Home' Teacher : July 2010 Contents EDITORIAL
When a million or so students in Years
3, 5, 7 and 9 sat the National Assessment
Program -- Literacy and Numeracy tests
in May, attention turned to allegations
of cheating. The Adelaide Advertiser
named a teacher from St Leonard's Pri-
ma ry School who was allegedly caught
making changes to Year 7 test answers.
The alleged incident wasn't the only one
to surface in South Australia. According
to SA Education Minister Jay Weatherill,
two other teachers were also investi-
gated, one at Elizabeth Vale Prima ry
School for allegedly providing improper
assista nce to students, the other at
Rostrevor College for allegedly giving
advance notice of a test topic, but neither
teacher was publicly identified, a consid-
eration not provided to the St Leonard's
teacher. The minister was careful to
describe the Elizabeth Vale case as an
'alleged incident' a nd pointed out that,
'It is importa nt to note that this allega-
tion of improper supervision has been
denied.' The St Leonard's teacher was
stood down while the SA Education
Department undertook a full investiga-
tion, but before that had been com-
pleted, Weatherill described the alleged
incident to the Advertiser as a 'gross
breach of professionalism.' In a prepared
statement, he advised that, 'The teacher
admitted the behaviour a nd has been
removed from duty and will be subject
to a disciplinary process.' Since
Weatherill referred to an initial investi-
gation and his department's full and
continuing investigation, it's fair to ask
whether that initial investigation offered
the teacher in question due process.
Weatherill said there was nothing to sug-
gest cheating is widespread. Fair enough,
in the absence of evidence to the con-
trary, but the cases, and the way they've
been ha ndled, do more tha n redefine the
meaning of 'high-stakes' testing. T
4 TEACHER JUNE/JULY 2010
Number of school students enrolled in
vocational education and training
(VET) in schools in 2008: 219,900.
Number of school-based apprentices and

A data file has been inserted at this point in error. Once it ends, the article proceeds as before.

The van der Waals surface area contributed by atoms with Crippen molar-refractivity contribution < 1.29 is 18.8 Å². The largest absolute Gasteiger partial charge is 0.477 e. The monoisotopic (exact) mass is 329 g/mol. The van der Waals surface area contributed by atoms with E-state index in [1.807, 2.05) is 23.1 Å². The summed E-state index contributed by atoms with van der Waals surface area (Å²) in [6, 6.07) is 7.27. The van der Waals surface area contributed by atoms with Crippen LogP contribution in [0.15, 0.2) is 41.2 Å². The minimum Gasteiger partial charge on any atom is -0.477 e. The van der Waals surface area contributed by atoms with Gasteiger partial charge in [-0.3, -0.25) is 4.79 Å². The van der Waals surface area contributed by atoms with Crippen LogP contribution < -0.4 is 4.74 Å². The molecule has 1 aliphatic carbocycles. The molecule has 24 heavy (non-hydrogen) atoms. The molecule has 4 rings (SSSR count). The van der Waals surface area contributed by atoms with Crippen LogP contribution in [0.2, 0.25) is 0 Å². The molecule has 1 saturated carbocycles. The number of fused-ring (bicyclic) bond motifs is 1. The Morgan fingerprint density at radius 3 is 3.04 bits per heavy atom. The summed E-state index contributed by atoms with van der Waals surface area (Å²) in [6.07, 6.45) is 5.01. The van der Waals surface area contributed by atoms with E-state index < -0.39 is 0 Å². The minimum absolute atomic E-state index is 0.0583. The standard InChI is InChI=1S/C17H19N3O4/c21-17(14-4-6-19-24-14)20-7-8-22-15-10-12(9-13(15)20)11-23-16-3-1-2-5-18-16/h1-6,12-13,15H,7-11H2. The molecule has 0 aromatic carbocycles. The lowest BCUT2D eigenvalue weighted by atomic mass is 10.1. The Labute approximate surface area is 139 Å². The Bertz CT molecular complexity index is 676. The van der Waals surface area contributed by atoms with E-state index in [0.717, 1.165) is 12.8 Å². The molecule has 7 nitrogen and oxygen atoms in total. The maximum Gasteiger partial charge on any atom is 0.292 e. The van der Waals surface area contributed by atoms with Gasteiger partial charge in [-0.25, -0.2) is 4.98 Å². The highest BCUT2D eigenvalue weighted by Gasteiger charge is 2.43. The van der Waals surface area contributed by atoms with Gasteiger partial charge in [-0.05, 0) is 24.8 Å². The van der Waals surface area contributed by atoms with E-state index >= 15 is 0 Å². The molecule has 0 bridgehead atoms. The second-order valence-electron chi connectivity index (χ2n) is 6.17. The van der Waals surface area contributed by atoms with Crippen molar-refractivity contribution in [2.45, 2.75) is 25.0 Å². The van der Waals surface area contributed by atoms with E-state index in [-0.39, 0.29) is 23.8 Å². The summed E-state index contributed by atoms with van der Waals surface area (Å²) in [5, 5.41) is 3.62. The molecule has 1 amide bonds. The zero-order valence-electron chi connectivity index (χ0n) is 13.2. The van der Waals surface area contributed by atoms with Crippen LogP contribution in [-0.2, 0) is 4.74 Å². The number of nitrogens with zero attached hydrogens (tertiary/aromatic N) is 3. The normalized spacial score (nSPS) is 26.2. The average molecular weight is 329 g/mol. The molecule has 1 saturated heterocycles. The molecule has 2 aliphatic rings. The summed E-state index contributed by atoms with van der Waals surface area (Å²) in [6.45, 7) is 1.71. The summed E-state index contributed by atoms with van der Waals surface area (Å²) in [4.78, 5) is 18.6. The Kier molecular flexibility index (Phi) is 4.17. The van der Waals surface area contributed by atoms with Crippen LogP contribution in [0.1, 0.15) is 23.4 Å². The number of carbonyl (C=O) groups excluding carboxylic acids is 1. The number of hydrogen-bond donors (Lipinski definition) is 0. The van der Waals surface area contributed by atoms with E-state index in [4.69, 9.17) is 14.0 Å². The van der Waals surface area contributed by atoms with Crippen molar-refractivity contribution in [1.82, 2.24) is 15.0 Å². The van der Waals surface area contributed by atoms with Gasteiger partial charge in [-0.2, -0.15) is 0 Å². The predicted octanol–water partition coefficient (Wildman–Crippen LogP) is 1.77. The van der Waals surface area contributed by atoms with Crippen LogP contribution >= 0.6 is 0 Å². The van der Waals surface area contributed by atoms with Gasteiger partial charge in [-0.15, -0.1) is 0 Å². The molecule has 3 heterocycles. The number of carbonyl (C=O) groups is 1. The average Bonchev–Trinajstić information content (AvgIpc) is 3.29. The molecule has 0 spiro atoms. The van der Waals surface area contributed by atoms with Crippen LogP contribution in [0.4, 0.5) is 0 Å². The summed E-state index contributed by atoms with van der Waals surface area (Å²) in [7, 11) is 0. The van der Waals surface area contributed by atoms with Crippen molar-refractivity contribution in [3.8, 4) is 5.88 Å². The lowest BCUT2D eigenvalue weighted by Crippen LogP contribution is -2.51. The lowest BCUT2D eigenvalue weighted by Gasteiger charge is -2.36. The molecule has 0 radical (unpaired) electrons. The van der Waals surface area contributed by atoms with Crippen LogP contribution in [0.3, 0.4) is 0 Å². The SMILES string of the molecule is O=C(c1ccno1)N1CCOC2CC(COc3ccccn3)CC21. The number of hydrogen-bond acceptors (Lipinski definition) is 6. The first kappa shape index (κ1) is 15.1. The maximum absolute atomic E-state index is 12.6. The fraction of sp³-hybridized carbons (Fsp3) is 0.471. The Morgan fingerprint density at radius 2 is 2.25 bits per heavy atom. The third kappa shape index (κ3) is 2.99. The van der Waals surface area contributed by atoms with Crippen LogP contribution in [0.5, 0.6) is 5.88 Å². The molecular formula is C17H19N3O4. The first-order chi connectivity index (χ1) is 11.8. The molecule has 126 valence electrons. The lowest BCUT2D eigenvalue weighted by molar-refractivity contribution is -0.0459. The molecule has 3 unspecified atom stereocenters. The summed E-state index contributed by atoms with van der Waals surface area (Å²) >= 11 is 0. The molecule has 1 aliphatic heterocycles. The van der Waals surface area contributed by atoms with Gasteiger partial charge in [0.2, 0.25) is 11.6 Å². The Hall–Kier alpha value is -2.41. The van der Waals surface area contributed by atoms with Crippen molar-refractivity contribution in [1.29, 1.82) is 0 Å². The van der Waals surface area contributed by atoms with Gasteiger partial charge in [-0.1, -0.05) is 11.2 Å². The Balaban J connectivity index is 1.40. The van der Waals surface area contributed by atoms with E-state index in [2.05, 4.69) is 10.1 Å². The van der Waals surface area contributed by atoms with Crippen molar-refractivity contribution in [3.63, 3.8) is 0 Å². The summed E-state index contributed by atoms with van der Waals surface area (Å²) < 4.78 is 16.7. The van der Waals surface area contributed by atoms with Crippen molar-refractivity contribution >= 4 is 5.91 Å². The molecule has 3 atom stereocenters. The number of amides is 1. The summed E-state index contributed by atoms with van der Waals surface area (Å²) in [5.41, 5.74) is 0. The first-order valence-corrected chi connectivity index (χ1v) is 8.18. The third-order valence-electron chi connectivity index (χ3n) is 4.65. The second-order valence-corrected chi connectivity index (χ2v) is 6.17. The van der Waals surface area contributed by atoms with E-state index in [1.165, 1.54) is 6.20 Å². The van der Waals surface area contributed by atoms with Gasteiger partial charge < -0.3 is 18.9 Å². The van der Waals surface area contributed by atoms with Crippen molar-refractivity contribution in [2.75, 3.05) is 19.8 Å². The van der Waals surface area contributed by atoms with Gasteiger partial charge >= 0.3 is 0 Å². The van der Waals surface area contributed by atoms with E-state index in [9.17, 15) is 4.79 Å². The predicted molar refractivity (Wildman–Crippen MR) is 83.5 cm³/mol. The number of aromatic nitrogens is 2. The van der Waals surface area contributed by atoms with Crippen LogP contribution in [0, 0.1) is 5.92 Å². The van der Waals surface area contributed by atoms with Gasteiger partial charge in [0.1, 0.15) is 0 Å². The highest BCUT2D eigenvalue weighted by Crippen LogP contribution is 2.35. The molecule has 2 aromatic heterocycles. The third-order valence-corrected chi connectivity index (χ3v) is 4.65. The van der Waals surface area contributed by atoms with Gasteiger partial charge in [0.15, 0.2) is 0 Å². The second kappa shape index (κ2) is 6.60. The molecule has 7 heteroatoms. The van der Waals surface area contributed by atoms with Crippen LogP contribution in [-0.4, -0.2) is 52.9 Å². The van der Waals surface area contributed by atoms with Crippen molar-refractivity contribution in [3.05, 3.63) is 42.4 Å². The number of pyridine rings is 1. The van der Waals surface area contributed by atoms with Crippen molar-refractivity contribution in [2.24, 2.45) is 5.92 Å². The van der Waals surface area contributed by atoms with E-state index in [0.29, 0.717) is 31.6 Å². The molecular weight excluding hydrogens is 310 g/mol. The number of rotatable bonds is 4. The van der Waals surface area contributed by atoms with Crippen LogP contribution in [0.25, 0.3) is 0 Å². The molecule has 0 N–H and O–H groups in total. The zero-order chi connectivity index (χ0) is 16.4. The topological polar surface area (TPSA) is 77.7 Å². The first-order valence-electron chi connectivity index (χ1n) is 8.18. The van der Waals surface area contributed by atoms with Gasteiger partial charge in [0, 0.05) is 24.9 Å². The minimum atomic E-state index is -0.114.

Number enrolled in other VET in schools
Percentage of VET in schools students
undertaking a senior secondary certifi-
cate: 41 per cent.
Percentage in major cities: 54.8 per cent.
In larger regional hubs: 24.3 per cent.
In outer regional areas: 15.7 per cent.
In remote areas: 2.8 per cent.
In very remote areas: 1.7 per cent.
Percentage of VET in schools students
who are Indigenous: 3.5 per cent.
Percentage increase in the total number of
VET in schools students from 2007 to
2008: 25.8 per cent.
In the total number of school-based
apprentices and trainees: 71.9 per cent.
In the total number of students enrolled in
other VET in schools programs: 21.5
Source: Australian Vocational Education and Training
Statistic s: VET in Schools 2008. Adelaide: NCVER.
1. What is Donna Laubli's tip for con-
ducting a quick audit of your school
2. Why do researchers struggle to find
the link between professional learning
and improved student outcomes?
3. Who calls the idea that you're either
'testing' or you're 'teaching' a tempt-
ingly simple dichotomy?
4. Did Mick Wilkinson's article on evolu-
tion generate feedback?
5. What percentage of playground
injuries are caused by falls from play
6. What are the most common injuries?
7. To what parts of the body?
8. Do court decisions suggest we ought
to curb play and sport in schools?
9. Who said, 'We currently have no tar-
geted legislation to adequately address
cyberbullying, and the general law. . .
remains a blunt tool'?
10. At the end of the day, in the fullness of
time, when all's said and done, and the
pies are selling like cakes that are very
hot on account of an offer of 25 per
cent off, what's wrong with clichés?
Answers: 1. walk your school's hallways; 2. because if the effect of the improved instruction takes longer than a year, in most cases
you then have to account for new variables to do with the assignment of students and teachers to particular classes, the effects of
other teachers and the effects of the curriculum; 3. Ralph Saubern; 4. you bet, for and against; 5. 90 per cent, according to research
by Angela Clapperton and Erin Cassell; 6. fractures; 7. forearms and elbows; 8. no, but they suggest schools need to take 'reasonable
precautions' in managing the risks; 9. Tim Longwill; 10. nothing, they're just original phrases that everyone likes.
ADVERTISER OF THE MONTH
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